t comes as no surprise that currently sitting atop the Billboard 200 chart are slick, mass-audience pop stars like Beyoncé, Jamie Foxx, Britney Spears, Keyshia Cole and the teenage country-pop sensation Taylor Swift. I’m not here to argue the musical merits of these acts, but simply to point out the production value mainstream America gravitates towards: pitch-perfect (a.k.a. auto-tuned), immaculately polished pop music. Henceforth, the natural reaction of myriad bedroom boppers is to bury their equally catchy melodies in an antithetical layer of fuzz (via distorted amplifiers, old-school recording methods, consciously poor mixing/micing, or whatever). And we like it, whether you are more concerned with our favorite records of 2008 (Eddy Current Suppression Ring, Sic Alps, Thee Oh Sees) or Pitchfork’s (No Age, Deerhunter, M83).
Wavves, né Nathan Williams of San Diego, is primed for this environment. He’s young, only 22. His musicianship isn’t stellar (probably due to his age), but it’s crafty. This self-titled debut for Woodsist is littered with addictive riffs, and each soaked in enough distortion and amplifier crust to mask any technical deficiencies. Each backbeat is propulsive, a keen lock onto garage’s incessant energy but with enough of a post-punk edge to keep the turned-up cuffs away. And most important to the kids today, Williams knows how to harmonize, and he is a whiz with the multi-track. With such enhanced vocal melodies and a balls-out style of playing, Wavves is most like a rudimentary West Coast version of Blank Dogs. Or perhaps a Times New Viking with a better post-production mix. Williams may be entering a crowded stable with this musical approach, but the sunnier Southern California temperament of his sound (however distorted) adds a surprisingly welcomed twist to the niche.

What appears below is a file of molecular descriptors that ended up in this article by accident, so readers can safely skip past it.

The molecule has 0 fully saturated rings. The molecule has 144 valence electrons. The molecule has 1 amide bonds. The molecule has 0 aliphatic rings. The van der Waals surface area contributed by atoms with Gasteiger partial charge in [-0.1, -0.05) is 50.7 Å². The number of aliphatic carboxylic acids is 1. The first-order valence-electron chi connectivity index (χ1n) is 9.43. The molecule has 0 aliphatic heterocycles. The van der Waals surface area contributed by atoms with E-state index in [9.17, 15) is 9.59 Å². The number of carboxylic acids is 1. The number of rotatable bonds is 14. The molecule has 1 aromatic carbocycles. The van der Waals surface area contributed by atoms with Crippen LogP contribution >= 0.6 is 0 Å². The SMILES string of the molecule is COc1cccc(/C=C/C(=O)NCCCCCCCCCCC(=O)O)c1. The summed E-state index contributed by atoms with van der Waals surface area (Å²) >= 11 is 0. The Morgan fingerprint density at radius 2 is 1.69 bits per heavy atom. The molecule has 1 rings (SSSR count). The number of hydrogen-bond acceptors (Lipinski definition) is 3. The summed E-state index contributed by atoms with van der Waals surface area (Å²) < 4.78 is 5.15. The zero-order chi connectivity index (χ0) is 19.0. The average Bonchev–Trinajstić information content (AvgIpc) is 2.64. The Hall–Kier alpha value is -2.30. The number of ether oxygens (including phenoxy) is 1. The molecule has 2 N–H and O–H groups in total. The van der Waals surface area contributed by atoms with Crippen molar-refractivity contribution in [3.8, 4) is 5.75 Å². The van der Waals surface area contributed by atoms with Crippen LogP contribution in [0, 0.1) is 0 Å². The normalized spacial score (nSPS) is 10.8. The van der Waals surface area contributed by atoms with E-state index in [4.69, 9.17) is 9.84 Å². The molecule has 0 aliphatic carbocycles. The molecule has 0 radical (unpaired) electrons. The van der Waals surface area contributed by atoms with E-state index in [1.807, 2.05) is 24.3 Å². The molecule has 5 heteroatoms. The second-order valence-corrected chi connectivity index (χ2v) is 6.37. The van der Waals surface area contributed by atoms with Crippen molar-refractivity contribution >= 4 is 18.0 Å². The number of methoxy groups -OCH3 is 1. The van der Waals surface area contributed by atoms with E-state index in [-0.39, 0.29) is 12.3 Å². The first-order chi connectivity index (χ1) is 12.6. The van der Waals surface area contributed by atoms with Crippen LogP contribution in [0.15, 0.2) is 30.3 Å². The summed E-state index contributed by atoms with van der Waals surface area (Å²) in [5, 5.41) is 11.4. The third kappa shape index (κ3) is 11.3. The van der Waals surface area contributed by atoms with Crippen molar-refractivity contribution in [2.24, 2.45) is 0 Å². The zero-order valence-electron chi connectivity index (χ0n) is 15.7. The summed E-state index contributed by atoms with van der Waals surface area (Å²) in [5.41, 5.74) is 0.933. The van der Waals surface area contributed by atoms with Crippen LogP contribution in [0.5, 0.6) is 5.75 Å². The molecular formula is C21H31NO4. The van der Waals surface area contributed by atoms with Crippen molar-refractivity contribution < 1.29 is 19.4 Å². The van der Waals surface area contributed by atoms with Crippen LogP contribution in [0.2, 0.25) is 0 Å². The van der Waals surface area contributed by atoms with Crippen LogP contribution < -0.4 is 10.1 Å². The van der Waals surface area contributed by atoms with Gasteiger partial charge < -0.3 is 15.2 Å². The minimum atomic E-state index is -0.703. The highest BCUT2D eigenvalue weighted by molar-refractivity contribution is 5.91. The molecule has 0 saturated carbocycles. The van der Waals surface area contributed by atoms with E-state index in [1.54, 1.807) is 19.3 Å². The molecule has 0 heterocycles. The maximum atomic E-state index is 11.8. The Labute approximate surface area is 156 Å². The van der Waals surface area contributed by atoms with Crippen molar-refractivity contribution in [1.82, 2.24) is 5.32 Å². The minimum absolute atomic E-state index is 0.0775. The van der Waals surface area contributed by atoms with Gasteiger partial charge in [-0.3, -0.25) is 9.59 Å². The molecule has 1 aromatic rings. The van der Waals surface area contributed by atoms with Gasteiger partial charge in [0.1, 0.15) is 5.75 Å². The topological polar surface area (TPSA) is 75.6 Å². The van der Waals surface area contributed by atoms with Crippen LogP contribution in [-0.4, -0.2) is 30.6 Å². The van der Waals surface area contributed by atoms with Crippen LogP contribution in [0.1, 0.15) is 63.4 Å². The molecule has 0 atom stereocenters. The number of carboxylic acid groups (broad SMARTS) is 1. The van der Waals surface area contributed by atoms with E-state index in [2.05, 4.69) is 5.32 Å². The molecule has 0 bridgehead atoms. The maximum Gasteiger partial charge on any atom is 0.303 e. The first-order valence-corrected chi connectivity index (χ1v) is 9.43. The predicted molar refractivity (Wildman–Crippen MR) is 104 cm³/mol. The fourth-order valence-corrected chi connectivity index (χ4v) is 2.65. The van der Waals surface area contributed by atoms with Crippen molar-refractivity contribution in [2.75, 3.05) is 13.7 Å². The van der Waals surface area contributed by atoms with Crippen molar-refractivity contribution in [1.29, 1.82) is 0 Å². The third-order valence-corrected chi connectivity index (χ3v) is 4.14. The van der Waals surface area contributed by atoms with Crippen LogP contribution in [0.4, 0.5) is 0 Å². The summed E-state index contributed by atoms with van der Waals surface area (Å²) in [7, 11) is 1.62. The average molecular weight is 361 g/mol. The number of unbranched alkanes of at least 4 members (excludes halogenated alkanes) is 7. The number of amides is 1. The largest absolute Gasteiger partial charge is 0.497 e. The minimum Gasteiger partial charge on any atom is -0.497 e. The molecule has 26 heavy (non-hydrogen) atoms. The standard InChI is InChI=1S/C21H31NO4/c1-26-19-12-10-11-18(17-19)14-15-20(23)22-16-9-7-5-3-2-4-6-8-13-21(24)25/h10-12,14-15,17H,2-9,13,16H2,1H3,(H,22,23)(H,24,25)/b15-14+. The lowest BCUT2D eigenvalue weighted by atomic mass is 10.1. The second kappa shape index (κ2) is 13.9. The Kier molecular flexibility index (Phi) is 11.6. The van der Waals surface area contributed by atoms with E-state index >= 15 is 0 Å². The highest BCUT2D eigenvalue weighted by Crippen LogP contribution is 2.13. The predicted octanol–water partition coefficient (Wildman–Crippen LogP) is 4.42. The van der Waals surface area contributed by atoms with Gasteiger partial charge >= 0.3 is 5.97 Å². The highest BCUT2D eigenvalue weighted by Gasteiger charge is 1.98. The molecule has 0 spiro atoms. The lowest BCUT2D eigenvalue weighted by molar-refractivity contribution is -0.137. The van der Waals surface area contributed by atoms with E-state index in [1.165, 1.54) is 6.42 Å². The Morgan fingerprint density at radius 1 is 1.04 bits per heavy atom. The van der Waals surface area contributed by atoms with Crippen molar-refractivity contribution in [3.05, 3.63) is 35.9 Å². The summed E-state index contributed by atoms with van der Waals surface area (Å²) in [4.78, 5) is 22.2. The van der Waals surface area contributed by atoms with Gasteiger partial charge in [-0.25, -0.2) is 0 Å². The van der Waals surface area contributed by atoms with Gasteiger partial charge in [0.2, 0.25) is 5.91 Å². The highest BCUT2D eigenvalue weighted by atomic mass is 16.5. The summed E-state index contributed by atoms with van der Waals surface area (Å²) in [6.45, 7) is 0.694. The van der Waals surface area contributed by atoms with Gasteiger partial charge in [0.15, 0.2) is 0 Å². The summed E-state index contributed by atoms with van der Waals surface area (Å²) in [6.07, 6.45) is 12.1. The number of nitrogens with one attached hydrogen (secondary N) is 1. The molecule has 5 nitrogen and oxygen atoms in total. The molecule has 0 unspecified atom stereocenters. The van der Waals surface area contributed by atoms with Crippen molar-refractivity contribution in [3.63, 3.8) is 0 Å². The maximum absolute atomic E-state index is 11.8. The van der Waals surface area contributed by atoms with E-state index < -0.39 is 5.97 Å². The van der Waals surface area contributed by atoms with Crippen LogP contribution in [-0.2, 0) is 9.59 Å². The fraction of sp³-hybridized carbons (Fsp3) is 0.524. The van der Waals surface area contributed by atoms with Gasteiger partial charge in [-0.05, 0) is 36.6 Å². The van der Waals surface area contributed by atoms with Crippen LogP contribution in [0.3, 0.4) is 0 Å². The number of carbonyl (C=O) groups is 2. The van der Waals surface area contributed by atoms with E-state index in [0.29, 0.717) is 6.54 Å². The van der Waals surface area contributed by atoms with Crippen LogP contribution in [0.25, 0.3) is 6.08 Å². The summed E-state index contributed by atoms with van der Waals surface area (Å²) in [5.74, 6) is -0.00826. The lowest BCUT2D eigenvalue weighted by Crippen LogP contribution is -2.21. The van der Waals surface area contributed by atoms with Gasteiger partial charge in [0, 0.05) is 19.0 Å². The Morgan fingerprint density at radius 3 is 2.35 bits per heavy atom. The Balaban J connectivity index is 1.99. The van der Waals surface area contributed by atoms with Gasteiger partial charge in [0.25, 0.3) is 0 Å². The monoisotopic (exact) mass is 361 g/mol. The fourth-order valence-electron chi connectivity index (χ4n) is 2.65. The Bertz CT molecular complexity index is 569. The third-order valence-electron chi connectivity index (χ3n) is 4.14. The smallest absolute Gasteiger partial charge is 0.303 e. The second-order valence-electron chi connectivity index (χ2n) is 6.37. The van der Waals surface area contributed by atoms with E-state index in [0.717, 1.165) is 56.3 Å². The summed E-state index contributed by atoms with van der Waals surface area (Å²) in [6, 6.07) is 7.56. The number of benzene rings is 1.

Though a solid and promising outing, Wavves isn’t a revelatory record. It fits nicely into the "scene," however vague that semblance is these days. In a musical community where the one-man frantic punk show of Jay Reatard garnishes high critical praise and manic collector urgency whenever another 7" drops, Williams is bound to shine. And his somewhat wholesome personality (in comparison, at least) paired with a keener pop sensibility will only further his attraction; think an aesthetic not terribly far from early Beck experiments minus the obsession with rap beats (see "Loser Year", "Here’s to the Sun"). The world is currently too depressing to just sit back and reflect, we would much rather bang our heads and blindly sing along gleefully. Wavves makes for a perfect outlet.
The question of how well Williams will evolve as a musician won’t have to meander for long, he has a full-length for De Stijl just around the corner. An excellent strategic move on the young man’s part I must admit. You’ve got our short attention; now use 2009 to solidify your position in the still widespread fuzz-pop underground. Until the second coming of the grunge aesthetic settles in on the mainstream, this tactical distortion is as important as the ability to write the perfect pop hook. Williams has the apparent capacity to harness both. Let’s just hope he has the where-with-all to get while the gettin’s good.
By Michael Ardaiolo